Greater Washington Coalition for Jewish Life

Rabbi’s Blog

 

July 2021

Dear Coalition Community,

This past week, I had the chance to go to see the musical Hamilton while it was playing at the Bushnell in Hartford. It was a really joyful experience and a much-needed break during this incredibly busy summer season. More importantly, it was a chance to reflect on this piece of American culture, talk about an American hero that seems to be under-represented in American lore, and see how the story of America’s founding is influenced by the music and culture of spoken word and hip hop – things that are decidedly not the same as old white men with wigs.

My favorite song in the show, “One Last Time” is a song that President Washington sings as he reflects on his tenure as President and tells Secretary Hamilton that he does not intend to run for reelection to a third term. In it, he quotes a verse from Micah 4:4 that says: 

Everyone shall sit under their own vine and fig tree, and no one shall make them afraid

Although every founding father had their own idea of what America would become, Washington’s vision, which Lin-Manuel Miranda pulled from Washington’s actual farewell address, is one where America is free, where all citizens live without fear, and where we see the peace of transitions of power. A president can return to sit under their own vine and fig tree and leave behind the fanfare of office.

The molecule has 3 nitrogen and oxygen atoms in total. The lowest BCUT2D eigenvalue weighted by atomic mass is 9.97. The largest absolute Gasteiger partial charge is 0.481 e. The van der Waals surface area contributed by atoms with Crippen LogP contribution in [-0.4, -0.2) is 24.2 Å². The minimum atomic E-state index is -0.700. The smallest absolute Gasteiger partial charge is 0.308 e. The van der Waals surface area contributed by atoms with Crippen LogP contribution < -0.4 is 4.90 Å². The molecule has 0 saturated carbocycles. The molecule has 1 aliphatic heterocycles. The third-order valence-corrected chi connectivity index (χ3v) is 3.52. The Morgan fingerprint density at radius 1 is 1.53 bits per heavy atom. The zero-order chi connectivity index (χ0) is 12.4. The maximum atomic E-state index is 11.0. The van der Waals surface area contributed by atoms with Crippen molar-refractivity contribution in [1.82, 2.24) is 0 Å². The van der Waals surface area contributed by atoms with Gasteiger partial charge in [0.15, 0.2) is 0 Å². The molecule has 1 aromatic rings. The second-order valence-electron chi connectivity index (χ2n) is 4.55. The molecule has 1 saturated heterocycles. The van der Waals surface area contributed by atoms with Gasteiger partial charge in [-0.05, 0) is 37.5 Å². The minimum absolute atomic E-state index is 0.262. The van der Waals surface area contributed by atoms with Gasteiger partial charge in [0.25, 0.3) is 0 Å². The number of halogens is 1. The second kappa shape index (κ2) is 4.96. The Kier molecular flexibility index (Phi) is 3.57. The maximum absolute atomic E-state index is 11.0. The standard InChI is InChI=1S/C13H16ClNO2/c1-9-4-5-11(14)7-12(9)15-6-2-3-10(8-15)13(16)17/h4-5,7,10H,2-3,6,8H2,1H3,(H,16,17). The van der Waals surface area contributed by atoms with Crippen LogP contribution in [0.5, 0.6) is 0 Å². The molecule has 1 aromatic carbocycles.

This phrase, “vine and fig tree,” appears several times in the Hebrew Bible – in Micah and also in Kings and Zechariah. It actually appears in President Washington’s writings even more frequently – showing up nearly 50 times! And I get it. I love this verse! One of the most famous uses of this verse is actually from Washington’s letter to the Hebrew Congregation in Rhode Island, one of America’s earliest synagogues. In it, he writes, “May the children of the stock of Abraham who dwell in this land continue to merit and enjoy the good will of the other inhabitants – while everyone shall sit in safety under his own vine and fig tree and there shall be none to make him afraid.” This use of vine and fig tree is particularly important because the reference reinforces America’s core principle of freedom of religion and Washington’s own ecumenical leanings in his use of a Hebrew biblical verseto a Jewish communal institution.

This past month has felt like a lot. Between mass shootings, Supreme Court decisions, hearings in Congress connected to the January 6th insurrection, and in so many other ways big and small. It is easy to feel like we are slipping out of control. Instead, I invite you to take in Washington’s words – and the words of our Hebrew Bible – which offer a pathway towards calm and quiet reflection. I would not argue that everything is perfect. And yet, I do believe that there is a lot of good in this world, and a lot of possibility in our country. As we reflect on our upcoming Independence Day, I hope that you are able to sit under your own vine and fig tree, take a moment alone in the shade, and reflect on this nation that our ancestors built for us, that we have inherited, and that we are continuing to improve for the sake of our children and their children.

Kol Tuv (Be Well),

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Rabbi James